DK Goines Rights (1) - Goines 1 Protection Rights Granted...

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Goines 1 Protection Rights Granted Under The Constitution Da’Kennya Goines Department of History & Political Science POS 207 April 01, 2017 Introduction The rights of all citizens have not always been equally represented in the United States of America. During times when the Articles of Confederation was still in effect, the confederate states were the one’s whose interest were looked out for. This included the treating of slaves like property, disposing of slaves at their own whim and breaking apart families. The first step to appropriately looking out for the interest of all American citizens was the subjugating of the Articles of Confederation. A more appropriate creation of the Constitution, which implied more rights and privileges for all citizens, was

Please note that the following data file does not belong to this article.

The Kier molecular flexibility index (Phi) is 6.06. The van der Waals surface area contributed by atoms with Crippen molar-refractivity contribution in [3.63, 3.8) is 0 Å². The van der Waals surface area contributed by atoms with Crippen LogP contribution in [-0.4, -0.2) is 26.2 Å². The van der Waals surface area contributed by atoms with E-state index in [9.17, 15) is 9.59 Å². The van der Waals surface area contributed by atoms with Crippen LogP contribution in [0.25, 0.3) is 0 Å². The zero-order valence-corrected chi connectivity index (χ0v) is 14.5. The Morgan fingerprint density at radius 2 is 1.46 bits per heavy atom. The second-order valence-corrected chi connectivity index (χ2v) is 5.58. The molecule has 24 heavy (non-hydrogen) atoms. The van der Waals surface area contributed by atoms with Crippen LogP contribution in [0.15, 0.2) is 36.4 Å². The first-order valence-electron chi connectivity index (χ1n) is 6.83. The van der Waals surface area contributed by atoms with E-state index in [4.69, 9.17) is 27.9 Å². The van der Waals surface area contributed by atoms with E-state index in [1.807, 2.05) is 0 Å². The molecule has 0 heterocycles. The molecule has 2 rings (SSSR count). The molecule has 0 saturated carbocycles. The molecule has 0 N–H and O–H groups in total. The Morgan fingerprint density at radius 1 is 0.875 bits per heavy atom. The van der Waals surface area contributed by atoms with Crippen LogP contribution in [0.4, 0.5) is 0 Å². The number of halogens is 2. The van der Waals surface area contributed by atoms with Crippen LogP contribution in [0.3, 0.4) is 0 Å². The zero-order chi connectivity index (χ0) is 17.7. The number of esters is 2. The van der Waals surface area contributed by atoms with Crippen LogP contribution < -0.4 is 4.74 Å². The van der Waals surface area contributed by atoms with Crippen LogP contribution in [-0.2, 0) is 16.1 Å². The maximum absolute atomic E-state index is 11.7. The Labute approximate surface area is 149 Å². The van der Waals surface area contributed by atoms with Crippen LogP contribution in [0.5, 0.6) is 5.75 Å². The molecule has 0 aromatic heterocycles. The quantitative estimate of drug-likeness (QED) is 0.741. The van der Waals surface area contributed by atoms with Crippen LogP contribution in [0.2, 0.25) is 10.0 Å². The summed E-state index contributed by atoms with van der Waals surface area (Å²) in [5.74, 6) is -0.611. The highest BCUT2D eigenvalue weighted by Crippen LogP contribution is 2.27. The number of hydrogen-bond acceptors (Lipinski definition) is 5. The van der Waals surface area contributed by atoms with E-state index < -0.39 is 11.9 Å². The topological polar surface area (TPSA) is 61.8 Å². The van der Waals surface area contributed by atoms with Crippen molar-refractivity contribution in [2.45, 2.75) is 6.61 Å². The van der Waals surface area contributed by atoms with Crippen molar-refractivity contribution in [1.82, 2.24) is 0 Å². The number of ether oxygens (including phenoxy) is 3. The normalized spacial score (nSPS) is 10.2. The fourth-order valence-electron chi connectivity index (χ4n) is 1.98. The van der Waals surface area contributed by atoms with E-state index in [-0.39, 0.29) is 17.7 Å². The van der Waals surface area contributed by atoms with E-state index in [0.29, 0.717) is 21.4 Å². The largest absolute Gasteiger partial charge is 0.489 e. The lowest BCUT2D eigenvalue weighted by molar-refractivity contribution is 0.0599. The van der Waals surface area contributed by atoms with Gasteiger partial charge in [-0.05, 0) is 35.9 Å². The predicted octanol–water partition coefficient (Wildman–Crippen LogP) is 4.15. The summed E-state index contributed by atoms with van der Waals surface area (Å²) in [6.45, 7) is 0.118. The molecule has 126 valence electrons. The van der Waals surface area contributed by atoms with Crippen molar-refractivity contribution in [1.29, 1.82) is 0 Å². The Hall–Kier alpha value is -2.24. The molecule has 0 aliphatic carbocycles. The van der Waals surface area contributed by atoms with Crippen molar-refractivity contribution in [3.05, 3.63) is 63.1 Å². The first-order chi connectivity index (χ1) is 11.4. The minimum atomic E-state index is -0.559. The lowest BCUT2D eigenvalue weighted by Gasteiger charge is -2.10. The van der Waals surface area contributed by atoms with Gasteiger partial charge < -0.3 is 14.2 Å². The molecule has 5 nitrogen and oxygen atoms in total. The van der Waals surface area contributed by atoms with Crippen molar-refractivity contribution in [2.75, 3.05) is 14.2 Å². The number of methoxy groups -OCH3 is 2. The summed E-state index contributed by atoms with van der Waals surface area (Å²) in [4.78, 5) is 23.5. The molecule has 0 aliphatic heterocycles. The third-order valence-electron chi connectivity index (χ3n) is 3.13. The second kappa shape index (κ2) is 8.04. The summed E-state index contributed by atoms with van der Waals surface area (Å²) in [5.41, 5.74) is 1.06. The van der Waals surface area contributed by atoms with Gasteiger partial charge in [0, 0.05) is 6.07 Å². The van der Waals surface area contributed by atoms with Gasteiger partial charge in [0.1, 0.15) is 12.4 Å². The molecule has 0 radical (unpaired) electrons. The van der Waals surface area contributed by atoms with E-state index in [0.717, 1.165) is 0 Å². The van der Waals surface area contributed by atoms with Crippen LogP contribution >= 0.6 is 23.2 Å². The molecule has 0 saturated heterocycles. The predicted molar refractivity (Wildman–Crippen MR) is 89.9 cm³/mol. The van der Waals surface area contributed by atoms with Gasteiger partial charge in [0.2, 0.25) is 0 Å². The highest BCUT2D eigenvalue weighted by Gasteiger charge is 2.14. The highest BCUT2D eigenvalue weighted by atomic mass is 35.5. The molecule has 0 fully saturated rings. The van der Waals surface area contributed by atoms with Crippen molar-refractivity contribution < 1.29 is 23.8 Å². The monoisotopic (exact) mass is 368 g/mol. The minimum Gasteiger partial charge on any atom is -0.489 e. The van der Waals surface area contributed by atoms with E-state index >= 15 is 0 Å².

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Goines 2 composed. With the ratification of the Constitution, the United States finally began to assimilate laws and amendments that protected the natural rights of all citizens who lived there. The Bill of Rights, or best known as the first ten Amendments integrated many rights, from the 1 st amendment's right to freedom of speech, to the right of unreasonable search and seizure provided by the fourth amendment. Through the use of multiple works and the United States Constitution we shall unveil how rights were established that benefitted all states, see what factors encouraged the adapting of more amendments and how exactly has the constitution protected the rights of citizens. Citizenship is defined as being a legal resident of any country in which a person resides. Every nation does not have founding framework and amendments which look out for the best interest of their citizens. Since the creation of the Constitution the United States has incorporated more Amendments to adequately account for the needs of all of the natural citizens who live within its borders. With there being so many different religions, ethnicities, cultures, and races living in the United States, the best measure that the government could have done was sufficiently implement laws that encompass the whole instead of just a select few. The First Amendment and its rights to freedom of speech, press, religion and right to assemble is probably one of the most influential Amendments in the Constitution. This amendment made it tolerable in all states to properly support whatever religion in which one believed in without persecution from others. “As a great guarantor of individual freedom, including freedom of speech.” 1 (Monaghan) 1 Monaghan, Henry P. "First Amendment "Due Process"" Harvard Law Review 83, no. 3 (1970): 518
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